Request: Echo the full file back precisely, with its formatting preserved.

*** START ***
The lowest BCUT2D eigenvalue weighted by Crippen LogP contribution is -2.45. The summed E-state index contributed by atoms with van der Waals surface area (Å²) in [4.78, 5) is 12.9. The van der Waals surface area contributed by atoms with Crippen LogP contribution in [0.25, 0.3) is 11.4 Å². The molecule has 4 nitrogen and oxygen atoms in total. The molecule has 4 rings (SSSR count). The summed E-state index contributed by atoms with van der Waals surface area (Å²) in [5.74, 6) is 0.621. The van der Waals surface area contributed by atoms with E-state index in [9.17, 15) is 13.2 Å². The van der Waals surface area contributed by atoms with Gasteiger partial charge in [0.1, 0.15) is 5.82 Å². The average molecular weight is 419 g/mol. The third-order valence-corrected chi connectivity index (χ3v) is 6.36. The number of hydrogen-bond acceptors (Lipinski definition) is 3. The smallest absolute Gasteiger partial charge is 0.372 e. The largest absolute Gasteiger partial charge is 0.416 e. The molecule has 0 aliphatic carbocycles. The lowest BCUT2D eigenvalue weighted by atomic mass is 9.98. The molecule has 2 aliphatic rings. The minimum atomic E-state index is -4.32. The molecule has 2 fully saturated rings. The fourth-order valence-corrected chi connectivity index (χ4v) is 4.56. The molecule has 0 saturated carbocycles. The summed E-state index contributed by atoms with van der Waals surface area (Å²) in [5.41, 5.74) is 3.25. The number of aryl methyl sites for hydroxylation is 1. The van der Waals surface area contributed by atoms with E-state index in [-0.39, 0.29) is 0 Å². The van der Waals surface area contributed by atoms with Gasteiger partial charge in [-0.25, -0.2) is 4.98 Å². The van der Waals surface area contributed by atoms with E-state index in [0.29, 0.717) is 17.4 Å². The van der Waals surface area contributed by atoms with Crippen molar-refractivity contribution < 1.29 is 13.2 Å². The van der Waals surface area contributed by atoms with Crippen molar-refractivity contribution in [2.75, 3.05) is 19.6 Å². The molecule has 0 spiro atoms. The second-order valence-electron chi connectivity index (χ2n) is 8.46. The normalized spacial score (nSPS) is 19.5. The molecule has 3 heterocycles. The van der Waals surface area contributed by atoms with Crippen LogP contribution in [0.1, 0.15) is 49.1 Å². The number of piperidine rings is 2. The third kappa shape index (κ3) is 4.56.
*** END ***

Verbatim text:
The lowest BCUT2D eigenvalue weighted by Crippen LogP contribution is -2.45. The summed E-state index contributed by atoms with van der Waals surface area (Å²) in [4.78, 5) is 12.9. The van der Waals surface area contributed by atoms with Crippen LogP contribution in [0.25, 0.3) is 11.4 Å². The molecule has 4 nitrogen and oxygen atoms in total. The molecule has 4 rings (SSSR count). The summed E-state index contributed by atoms with van der Waals surface area (Å²) in [5.74, 6) is 0.621. The van der Waals surface area contributed by atoms with E-state index in [9.17, 15) is 13.2 Å². The van der Waals surface area contributed by atoms with Gasteiger partial charge in [0.1, 0.15) is 5.82 Å². The average molecular weight is 419 g/mol. The third-order valence-corrected chi connectivity index (χ3v) is 6.36. The number of hydrogen-bond acceptors (Lipinski definition) is 3. The smallest absolute Gasteiger partial charge is 0.372 e. The largest absolute Gasteiger partial charge is 0.416 e. The molecule has 0 aliphatic carbocycles. The lowest BCUT2D eigenvalue weighted by atomic mass is 9.98. The molecule has 2 aliphatic rings. The minimum atomic E-state index is -4.32. The molecule has 2 fully saturated rings. The fourth-order valence-corrected chi connectivity index (χ4v) is 4.56. The molecule has 0 saturated carbocycles. The summed E-state index contributed by atoms with van der Waals surface area (Å²) in [5.41, 5.74) is 3.25. The number of aryl methyl sites for hydroxylation is 1. The van der Waals surface area contributed by atoms with E-state index in [-0.39, 0.29) is 0 Å². The van der Waals surface area contributed by atoms with Gasteiger partial charge in [-0.25, -0.2) is 4.98 Å². The van der Waals surface area contributed by atoms with E-state index in [0.29, 0.717) is 17.4 Å². The van der Waals surface area contributed by atoms with Crippen molar-refractivity contribution < 1.29 is 13.2 Å². The van der Waals surface area contributed by atoms with Crippen molar-refractivity contribution in [2.75, 3.05) is 19.6 Å². The molecule has 0 spiro atoms. The second-order valence-electron chi connectivity index (χ2n) is 8.46. The normalized spacial score (nSPS) is 19.5. The molecule has 3 heterocycles. The van der Waals surface area contributed by atoms with Crippen LogP contribution in [0.1, 0.15) is 49.1 Å². The number of piperidine rings is 2. The third kappa shape index (κ3) is 4.56.